Tis the season to be jolly, especially if you are a US corporation full up with cash. And many are. Cash reserves at US companies are at a 40-year high, with companies averaging 10 percent of market value in cash deposits or T-bills. In the health care and tech sectors, that cash reserve number is a whopping 20 percent. (All in all, a good season for the health care industry, where stocks are expected to take off as impediments to profiteering disappear—there is nothing in any of the pending health proposals to slow galloping costs.) Google CEO Eric Schmidt was effusive about his company coffers on an analyst call this week: “We love cash.”
Unlike government, there is no fiscal crisis in corporate America. Still, prudence is the order of the day. CEOs hit their mark by cutting jobs, strict inventory control– a recalibration of P&Ls. And there is no relief in sight. If there were a “CEO confidence” survey, as exists for consumers, it would read very, very low. CEOs are well aware that the same low wage policies that brought historic profits, and bonanza bonuses, have had a double edge effect.
A scrooge is a scrooge. “Over the last several years, companies have become stingy on what they’re spending, but what we’ve seen in the last six to seven months is companies really holding onto their money,” said S&P’s Howard Silverblatt on Public Radio four days before Christmas. “We go back with the S&P indexes for decades and there’s been nothing like this….”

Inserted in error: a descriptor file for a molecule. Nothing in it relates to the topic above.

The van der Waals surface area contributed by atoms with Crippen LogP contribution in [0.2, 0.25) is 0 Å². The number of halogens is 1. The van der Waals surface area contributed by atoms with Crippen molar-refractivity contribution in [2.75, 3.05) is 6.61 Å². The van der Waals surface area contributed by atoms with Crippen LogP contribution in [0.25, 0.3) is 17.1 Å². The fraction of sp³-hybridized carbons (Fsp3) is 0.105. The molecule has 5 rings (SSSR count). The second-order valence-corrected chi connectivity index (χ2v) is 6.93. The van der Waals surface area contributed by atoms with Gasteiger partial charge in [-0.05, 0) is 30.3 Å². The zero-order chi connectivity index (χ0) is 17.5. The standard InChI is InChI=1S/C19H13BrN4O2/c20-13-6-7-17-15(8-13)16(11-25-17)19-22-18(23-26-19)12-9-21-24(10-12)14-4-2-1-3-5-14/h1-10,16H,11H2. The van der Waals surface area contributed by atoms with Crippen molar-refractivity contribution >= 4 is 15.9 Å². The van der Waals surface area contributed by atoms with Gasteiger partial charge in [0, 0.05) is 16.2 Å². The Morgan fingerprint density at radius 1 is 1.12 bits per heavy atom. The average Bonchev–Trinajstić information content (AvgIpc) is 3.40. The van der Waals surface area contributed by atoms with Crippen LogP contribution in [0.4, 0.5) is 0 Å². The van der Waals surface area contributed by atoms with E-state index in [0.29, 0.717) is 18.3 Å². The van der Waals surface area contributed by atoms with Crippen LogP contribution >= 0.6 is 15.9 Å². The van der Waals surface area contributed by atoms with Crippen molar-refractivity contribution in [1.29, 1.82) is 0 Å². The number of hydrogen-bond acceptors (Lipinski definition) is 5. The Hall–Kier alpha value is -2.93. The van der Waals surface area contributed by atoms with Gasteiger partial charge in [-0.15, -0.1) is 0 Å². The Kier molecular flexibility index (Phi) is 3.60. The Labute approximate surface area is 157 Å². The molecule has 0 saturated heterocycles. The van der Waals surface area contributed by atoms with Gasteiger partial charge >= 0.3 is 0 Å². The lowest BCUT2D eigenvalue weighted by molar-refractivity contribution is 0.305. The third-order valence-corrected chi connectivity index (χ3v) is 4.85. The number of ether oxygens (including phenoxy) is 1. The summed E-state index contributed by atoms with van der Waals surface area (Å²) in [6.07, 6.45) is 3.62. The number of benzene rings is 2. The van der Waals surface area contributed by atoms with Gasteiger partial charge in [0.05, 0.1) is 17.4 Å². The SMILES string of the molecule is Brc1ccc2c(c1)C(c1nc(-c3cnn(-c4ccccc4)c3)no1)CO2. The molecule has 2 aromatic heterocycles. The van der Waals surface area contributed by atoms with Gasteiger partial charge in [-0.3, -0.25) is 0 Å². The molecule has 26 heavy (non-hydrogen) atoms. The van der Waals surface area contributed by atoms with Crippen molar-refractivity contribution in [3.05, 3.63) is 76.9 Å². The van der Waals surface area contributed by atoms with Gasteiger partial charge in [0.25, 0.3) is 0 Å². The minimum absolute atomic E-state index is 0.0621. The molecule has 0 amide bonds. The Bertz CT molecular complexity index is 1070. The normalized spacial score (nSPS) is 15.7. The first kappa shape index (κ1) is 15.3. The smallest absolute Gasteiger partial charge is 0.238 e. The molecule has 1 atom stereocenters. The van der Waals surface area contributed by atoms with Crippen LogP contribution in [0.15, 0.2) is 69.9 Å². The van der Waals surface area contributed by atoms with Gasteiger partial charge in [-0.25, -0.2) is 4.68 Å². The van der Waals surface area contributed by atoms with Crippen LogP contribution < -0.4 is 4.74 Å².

The latest round of pocket stuffing is at.. ho, ho, ho, the banks, as the financial sector just keeps humming along. Turns out that 2008 was just a glitch in America’s main act: making money on money In excess of $50 billion of new capital was raised to replace TARP money repaid by the banks to Treasury– still trying to share in the glory of the Fed and its leader, Time Person of the Year, Chairman Ben. He saved the world economy, in case it missed you. And don’t the banks know it: December was the biggest month for the sale of bank stock in history.
What’s sweet about the deal is that the banks reap hundreds of millions in fees selling their own shares. Matthew Toole of Thomson Reuters told the New York Times: “Ironically, the mechanics of exiting TARP turned out to be lucrative business for equity underwriters this year.” Now there’s a recovery.
If you want to know what you are buying in those bank stocks, see yet the latest (December 22) full-page newspaper ad of JPMorgan Chase: “[W]e believe families who work hard to meet their mortgage payment obligations deserve to be treated with respect and given the opportunity to stay in their homes.” What about people who work hard and don’t meet their mortgage payment obligations? The most obvious thing in America today is that you can work hard and stay poor.
Not far from JPMorgan Chase HQ in Manhattan are middle-class neighborhoods experiencing the worst joblessness in generations. In the northern Bronx, a middle-class area, unemployment has doubled in two years and is now 12.2 percent. Same 12.2 percent for middle class sections of Queens. Foreclosures there are rising rapidly. “Respect”? “Opportunity”?
CARL GINSBURG is a tv producer and journalist based in New York. He can be reached at email@example.com